Social rejection is painful and can lead to violence. Mindfulness may provide a solution.
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People who have greater levels of mindfulness - or the tendency to maintain attention on and awareness of the present moment - are better able to cope with the pain of being rejected by others, according to a new study led by a team of Virginia Commonwealth University researchers.
"Social rejection can have a number of negative outcomes both for the rejected person's own health and well-being, as well as their interpersonal relationships," said lead author Alexandra Martelli, a doctoral candidate in the Department of Psychology in the College of Humanities and Sciences. "Therefore it is critical that researchers find adaptive ways at responding to social rejection, and mindfulness may be one effective emotion regulation strategy."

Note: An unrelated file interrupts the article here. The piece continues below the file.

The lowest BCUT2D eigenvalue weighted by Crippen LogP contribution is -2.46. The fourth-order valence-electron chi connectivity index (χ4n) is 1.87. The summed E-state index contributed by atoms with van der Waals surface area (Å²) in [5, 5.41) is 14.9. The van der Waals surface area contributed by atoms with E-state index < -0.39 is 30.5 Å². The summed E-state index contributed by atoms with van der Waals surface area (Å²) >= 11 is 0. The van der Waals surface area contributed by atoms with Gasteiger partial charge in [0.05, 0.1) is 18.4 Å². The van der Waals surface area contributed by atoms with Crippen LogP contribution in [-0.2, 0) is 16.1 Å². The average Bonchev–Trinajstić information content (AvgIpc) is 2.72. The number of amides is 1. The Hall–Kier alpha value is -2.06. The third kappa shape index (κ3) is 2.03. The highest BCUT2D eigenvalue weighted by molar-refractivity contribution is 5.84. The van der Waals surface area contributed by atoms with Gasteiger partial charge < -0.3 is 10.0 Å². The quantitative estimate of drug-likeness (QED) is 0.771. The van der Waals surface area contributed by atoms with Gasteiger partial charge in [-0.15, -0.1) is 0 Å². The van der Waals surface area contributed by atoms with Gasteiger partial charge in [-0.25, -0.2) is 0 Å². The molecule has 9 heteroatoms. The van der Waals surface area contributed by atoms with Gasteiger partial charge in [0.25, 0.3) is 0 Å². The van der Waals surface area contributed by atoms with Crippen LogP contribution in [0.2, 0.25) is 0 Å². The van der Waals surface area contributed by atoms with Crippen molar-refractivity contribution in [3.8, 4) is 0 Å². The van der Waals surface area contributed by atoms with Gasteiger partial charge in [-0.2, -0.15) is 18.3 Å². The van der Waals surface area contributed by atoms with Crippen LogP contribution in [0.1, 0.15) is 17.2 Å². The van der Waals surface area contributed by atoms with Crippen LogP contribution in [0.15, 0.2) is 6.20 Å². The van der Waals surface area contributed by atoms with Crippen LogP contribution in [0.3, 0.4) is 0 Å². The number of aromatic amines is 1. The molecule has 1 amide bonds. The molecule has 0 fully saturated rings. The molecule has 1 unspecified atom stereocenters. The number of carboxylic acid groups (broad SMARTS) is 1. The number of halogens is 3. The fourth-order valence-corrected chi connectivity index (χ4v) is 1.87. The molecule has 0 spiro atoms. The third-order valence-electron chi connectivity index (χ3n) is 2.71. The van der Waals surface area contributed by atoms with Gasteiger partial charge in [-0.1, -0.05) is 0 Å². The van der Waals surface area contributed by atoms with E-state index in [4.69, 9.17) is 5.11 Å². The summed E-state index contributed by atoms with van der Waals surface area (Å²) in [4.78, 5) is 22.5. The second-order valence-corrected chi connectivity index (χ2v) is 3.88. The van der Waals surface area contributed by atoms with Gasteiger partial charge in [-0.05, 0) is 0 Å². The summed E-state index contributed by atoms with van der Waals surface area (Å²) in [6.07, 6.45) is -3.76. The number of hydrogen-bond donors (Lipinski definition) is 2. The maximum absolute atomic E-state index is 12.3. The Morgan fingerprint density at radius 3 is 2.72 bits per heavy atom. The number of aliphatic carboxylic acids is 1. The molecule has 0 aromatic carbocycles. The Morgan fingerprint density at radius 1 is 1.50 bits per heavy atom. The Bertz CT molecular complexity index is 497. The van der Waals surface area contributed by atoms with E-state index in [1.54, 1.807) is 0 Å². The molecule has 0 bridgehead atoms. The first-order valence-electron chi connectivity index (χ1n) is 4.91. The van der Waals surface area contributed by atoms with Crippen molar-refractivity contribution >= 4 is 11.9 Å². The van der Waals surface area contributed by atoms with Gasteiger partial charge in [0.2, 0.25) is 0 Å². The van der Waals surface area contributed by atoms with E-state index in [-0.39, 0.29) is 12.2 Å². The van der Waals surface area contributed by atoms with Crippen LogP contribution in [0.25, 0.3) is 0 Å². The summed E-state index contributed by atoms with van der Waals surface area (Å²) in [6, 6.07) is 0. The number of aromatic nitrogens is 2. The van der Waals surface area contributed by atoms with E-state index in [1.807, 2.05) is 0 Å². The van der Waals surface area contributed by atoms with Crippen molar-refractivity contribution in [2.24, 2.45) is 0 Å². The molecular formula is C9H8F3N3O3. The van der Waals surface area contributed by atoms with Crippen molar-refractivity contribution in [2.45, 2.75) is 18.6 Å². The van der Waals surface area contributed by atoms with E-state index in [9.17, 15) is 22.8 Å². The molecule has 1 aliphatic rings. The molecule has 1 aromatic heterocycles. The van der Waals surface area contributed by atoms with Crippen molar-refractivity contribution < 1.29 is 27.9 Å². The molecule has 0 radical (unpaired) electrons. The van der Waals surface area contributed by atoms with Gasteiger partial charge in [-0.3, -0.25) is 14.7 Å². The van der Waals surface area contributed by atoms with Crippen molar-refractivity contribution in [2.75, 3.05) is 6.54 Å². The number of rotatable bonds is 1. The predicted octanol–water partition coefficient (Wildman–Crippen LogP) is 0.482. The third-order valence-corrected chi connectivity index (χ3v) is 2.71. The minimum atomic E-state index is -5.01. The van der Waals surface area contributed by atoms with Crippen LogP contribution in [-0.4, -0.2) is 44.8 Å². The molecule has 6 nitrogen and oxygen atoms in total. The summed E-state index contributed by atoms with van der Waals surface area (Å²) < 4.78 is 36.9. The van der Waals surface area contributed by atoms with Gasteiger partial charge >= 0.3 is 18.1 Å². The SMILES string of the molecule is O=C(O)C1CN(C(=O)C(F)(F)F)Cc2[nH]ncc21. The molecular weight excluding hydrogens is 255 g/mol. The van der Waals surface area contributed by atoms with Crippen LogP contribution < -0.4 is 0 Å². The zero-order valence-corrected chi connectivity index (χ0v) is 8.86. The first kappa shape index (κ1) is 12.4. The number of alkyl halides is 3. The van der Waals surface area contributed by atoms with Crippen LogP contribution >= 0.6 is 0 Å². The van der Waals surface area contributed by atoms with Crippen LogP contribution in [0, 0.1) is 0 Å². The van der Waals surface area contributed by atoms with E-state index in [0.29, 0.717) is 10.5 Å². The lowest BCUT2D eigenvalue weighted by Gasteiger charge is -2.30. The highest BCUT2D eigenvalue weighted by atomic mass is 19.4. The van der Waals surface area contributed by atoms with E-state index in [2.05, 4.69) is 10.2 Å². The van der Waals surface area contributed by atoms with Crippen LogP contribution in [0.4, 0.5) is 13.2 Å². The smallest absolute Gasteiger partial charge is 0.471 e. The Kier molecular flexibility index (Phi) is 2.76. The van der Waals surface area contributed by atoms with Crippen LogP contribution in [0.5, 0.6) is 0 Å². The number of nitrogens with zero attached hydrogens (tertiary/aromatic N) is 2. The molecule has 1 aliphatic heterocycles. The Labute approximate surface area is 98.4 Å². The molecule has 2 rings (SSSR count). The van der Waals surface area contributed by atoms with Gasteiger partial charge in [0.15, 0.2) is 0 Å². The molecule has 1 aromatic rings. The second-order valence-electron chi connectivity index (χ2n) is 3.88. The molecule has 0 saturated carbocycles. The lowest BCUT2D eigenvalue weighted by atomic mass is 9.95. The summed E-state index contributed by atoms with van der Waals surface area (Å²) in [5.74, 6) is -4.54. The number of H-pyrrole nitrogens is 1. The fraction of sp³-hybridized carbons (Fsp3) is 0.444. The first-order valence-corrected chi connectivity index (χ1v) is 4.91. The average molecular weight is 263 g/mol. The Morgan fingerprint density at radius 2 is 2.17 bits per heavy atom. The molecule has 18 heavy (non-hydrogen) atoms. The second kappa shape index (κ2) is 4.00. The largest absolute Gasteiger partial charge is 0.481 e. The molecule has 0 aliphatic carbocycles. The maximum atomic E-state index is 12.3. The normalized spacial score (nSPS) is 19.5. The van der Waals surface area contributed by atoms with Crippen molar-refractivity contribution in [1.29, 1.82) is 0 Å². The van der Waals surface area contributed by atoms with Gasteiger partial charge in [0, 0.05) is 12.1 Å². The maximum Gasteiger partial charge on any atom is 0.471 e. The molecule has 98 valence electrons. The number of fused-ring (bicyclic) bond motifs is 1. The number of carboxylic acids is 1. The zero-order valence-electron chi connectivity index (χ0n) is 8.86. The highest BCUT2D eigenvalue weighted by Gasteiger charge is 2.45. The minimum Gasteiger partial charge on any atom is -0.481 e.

The study, "When Less is More: Mindfulness Predicts Adaptive Affective Responding to Rejection via Reduced Prefrontal Recruitment," will be published in the journal Social Cognitive and Affective Neuroscience. Read a summary of the results here.